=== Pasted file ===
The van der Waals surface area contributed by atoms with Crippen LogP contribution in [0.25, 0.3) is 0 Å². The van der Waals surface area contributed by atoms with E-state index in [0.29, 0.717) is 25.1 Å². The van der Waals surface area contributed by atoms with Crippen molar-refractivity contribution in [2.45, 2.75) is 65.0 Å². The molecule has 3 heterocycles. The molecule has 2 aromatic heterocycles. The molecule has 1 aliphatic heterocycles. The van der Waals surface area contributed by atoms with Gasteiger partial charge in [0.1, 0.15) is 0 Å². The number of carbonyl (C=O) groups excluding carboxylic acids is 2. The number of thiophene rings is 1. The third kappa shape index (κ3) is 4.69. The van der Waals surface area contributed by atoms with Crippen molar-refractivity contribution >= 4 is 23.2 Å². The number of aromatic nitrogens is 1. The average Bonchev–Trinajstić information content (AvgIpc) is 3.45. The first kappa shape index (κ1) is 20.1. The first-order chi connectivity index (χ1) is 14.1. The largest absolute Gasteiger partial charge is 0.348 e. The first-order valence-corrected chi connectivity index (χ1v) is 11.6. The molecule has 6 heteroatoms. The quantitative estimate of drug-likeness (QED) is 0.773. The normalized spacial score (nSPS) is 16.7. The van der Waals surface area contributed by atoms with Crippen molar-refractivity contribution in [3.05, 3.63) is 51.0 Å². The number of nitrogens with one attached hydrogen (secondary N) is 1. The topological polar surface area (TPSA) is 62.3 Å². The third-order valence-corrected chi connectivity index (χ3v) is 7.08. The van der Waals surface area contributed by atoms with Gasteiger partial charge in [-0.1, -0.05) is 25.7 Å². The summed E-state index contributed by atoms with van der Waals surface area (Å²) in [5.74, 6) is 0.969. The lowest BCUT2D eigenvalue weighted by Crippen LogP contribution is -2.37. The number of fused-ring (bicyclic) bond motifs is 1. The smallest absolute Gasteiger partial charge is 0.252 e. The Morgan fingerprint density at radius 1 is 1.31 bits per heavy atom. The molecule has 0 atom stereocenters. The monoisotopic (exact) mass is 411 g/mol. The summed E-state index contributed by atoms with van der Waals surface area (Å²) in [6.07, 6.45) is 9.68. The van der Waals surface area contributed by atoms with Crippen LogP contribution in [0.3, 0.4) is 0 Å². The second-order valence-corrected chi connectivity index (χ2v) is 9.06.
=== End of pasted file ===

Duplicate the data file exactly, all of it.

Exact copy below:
The van der Waals surface area contributed by atoms with Crippen LogP contribution in [0.25, 0.3) is 0 Å². The van der Waals surface area contributed by atoms with E-state index in [0.29, 0.717) is 25.1 Å². The van der Waals surface area contributed by atoms with Crippen molar-refractivity contribution in [2.45, 2.75) is 65.0 Å². The molecule has 3 heterocycles. The molecule has 2 aromatic heterocycles. The molecule has 1 aliphatic heterocycles. The van der Waals surface area contributed by atoms with Gasteiger partial charge in [0.1, 0.15) is 0 Å². The number of carbonyl (C=O) groups excluding carboxylic acids is 2. The number of thiophene rings is 1. The third kappa shape index (κ3) is 4.69. The van der Waals surface area contributed by atoms with Crippen molar-refractivity contribution >= 4 is 23.2 Å². The number of aromatic nitrogens is 1. The average Bonchev–Trinajstić information content (AvgIpc) is 3.45. The first kappa shape index (κ1) is 20.1. The first-order chi connectivity index (χ1) is 14.1. The largest absolute Gasteiger partial charge is 0.348 e. The first-order valence-corrected chi connectivity index (χ1v) is 11.6. The molecule has 6 heteroatoms. The quantitative estimate of drug-likeness (QED) is 0.773. The normalized spacial score (nSPS) is 16.7. The van der Waals surface area contributed by atoms with Crippen molar-refractivity contribution in [3.05, 3.63) is 51.0 Å². The number of nitrogens with one attached hydrogen (secondary N) is 1. The topological polar surface area (TPSA) is 62.3 Å². The third-order valence-corrected chi connectivity index (χ3v) is 7.08. The van der Waals surface area contributed by atoms with Gasteiger partial charge in [-0.1, -0.05) is 25.7 Å². The summed E-state index contributed by atoms with van der Waals surface area (Å²) in [5.74, 6) is 0.969. The lowest BCUT2D eigenvalue weighted by Crippen LogP contribution is -2.37. The number of fused-ring (bicyclic) bond motifs is 1. The smallest absolute Gasteiger partial charge is 0.252 e. The Morgan fingerprint density at radius 1 is 1.31 bits per heavy atom. The molecule has 0 atom stereocenters. The monoisotopic (exact) mass is 411 g/mol. The summed E-state index contributed by atoms with van der Waals surface area (Å²) in [6.07, 6.45) is 9.68. The van der Waals surface area contributed by atoms with Crippen LogP contribution in [0.3, 0.4) is 0 Å². The second-order valence-corrected chi connectivity index (χ2v) is 9.06.